Have a heart for mums with PND
L-R: Ashlee Wahanui and baby Quinn,, Roseann Allan and baby Lilly, Sarah Taylor and baby Lucy, Breastmates owner Frances McInnes, Beverley Ashburner and baby Mollie, Rebecca Broadbent and baby Oliver. Photograh: Baby Shots
Postnatal depression (PND) affects 20-30% of Kiwi mums, yet the ongoing stigma attached to mental illness continues to mean that too many suffering women are silent about what they’re going through.
Breastmates owner and mum of two Frances McInnes says, “I had PND with my second baby, and I just felt overwhelmed with everything. I felt like a failure for admitting it, but I knew I should have been enjoying my son instead of feeling burdened.”
To raise awareness and give hope to mums suffering PND, Frances has designed a beautiful heart filled with words of love, screenprinted on a women’s T-shirt and baby bodysuit, which will be sold on the Breastmates website. 100% of the proceeds from her “My Heart’s Content” range will be donated to The Perinatal Mental Health NZ Trust (PMHNZ) to provide support and counselling to mums with PND.
As well as experiencing PND firsthand, Frances has heard from hundreds of mums suffering from PND via www.breastmates.co.nz and the Breastmates Facebook page (www.facebook.com/breastmates). “The pressures of breast- versus bottle-feeding can often lead to PND, so let’s remove the pressure and do what suits our own families. I hope these T-shirts will help people to start a conversation about PND,” Frances says.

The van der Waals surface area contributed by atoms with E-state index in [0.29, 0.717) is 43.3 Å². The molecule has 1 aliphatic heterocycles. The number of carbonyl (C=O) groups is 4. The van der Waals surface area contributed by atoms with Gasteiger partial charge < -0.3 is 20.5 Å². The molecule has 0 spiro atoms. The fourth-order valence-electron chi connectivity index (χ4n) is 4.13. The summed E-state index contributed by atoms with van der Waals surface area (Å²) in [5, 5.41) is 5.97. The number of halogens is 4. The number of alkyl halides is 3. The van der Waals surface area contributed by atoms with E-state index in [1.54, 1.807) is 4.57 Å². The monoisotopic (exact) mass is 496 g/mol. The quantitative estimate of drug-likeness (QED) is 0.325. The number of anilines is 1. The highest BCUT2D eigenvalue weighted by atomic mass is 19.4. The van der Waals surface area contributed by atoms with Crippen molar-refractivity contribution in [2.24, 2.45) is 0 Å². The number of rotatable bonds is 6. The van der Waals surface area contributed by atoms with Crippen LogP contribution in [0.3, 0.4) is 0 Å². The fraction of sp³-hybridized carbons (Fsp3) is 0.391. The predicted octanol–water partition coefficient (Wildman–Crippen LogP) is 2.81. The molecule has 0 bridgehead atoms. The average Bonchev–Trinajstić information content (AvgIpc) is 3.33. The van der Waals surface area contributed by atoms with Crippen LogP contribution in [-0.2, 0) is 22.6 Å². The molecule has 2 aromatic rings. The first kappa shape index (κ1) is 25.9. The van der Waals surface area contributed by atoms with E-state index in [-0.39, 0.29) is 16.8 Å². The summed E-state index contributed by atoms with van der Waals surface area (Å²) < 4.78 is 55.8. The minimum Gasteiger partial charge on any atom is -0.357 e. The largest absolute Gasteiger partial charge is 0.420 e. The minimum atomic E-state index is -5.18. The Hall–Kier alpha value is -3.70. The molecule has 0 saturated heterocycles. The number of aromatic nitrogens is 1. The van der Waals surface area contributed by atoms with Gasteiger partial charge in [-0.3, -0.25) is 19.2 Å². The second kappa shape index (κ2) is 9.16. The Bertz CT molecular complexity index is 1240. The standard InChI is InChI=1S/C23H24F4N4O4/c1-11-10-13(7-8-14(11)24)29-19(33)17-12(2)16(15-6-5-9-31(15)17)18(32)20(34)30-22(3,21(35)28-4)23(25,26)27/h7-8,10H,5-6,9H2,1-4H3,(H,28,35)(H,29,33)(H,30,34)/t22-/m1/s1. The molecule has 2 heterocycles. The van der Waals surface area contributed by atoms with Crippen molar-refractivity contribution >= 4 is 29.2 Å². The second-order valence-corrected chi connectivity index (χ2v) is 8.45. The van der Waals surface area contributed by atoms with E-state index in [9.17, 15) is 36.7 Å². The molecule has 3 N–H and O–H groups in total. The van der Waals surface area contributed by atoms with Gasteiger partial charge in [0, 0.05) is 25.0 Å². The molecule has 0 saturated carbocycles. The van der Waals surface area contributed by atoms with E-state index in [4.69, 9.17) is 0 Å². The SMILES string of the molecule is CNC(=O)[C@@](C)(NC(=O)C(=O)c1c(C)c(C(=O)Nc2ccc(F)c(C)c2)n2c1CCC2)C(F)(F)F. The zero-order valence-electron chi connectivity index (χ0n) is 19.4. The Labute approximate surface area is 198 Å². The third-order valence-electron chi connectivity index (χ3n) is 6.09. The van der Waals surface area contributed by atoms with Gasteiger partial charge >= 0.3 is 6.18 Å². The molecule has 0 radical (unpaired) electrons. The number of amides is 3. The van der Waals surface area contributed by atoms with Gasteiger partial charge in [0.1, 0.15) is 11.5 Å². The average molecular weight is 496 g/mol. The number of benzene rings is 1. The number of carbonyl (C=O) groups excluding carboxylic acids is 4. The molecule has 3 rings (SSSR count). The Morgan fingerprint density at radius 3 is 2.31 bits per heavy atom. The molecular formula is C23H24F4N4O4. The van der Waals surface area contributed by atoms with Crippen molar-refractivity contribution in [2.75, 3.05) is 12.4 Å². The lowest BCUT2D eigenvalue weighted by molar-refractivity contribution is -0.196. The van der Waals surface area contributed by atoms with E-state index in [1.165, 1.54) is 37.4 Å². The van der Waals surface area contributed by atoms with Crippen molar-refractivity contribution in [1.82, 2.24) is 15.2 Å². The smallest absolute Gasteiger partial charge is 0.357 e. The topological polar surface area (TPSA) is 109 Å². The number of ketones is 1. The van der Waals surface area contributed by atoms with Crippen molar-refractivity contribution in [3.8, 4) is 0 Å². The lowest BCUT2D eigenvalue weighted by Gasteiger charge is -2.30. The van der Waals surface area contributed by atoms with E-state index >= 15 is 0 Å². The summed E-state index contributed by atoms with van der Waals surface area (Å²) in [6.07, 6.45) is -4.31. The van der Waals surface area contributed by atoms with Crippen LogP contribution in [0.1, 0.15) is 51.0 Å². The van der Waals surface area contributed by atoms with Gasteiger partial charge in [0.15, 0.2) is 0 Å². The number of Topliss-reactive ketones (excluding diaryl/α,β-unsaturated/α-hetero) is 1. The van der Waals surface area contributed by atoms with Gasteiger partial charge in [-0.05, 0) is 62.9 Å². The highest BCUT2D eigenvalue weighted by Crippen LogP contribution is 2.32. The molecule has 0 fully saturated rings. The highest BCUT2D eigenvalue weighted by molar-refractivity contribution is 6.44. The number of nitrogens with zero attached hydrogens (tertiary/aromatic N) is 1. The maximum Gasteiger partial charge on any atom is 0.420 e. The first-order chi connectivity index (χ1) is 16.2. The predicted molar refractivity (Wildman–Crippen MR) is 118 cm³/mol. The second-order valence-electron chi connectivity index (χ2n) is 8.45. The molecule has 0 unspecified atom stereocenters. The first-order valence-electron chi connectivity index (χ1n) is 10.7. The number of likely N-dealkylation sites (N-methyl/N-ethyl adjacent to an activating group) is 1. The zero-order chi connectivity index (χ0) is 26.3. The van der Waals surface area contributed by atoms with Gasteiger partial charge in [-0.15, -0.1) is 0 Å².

Some of the mums modelling the “My Heart’s Content” range experienced PND and were brave enough to come forward with their stories.
Roseann Allan, mum to Lilly (10 months), recalls, “I had PND after my second baby was hospitalised at four days old. It was very stressful and hard.”
Sarah Taylor, mum of four children including Lucy (six months), explains, “It was like the first year of giving myself to these little people had finally drained me of all I could give.”
Rebecca Broadbent, mum to 18-month-old Oliver, says, “During the first six months of my son’s life I felt overwhelmed and anxious. I didn’t want anyone to say I had PND, because then I’d feel even more inadequate. Now I know that it’s okay to say I had PND, and I know what to look for when I have more children.”
Admitting something is wrong is the first step toward healing PND, Frances says. “Help is available, so mums don’t have to feel like they’re all alone if they’re suffering from PND.”
Tracey Tarver of Baby Shots Photography, who photographed the six mums, adds, “We are delighted to be involved with this awesome campaign. It is great to know there is support for mums who need it.”
–ENDS- For more information or for high-res images, please email Frances McInnes at [email protected] or phone 07 827 8235.
For more information about Perinatal Mental Health NZ Trust email [email protected]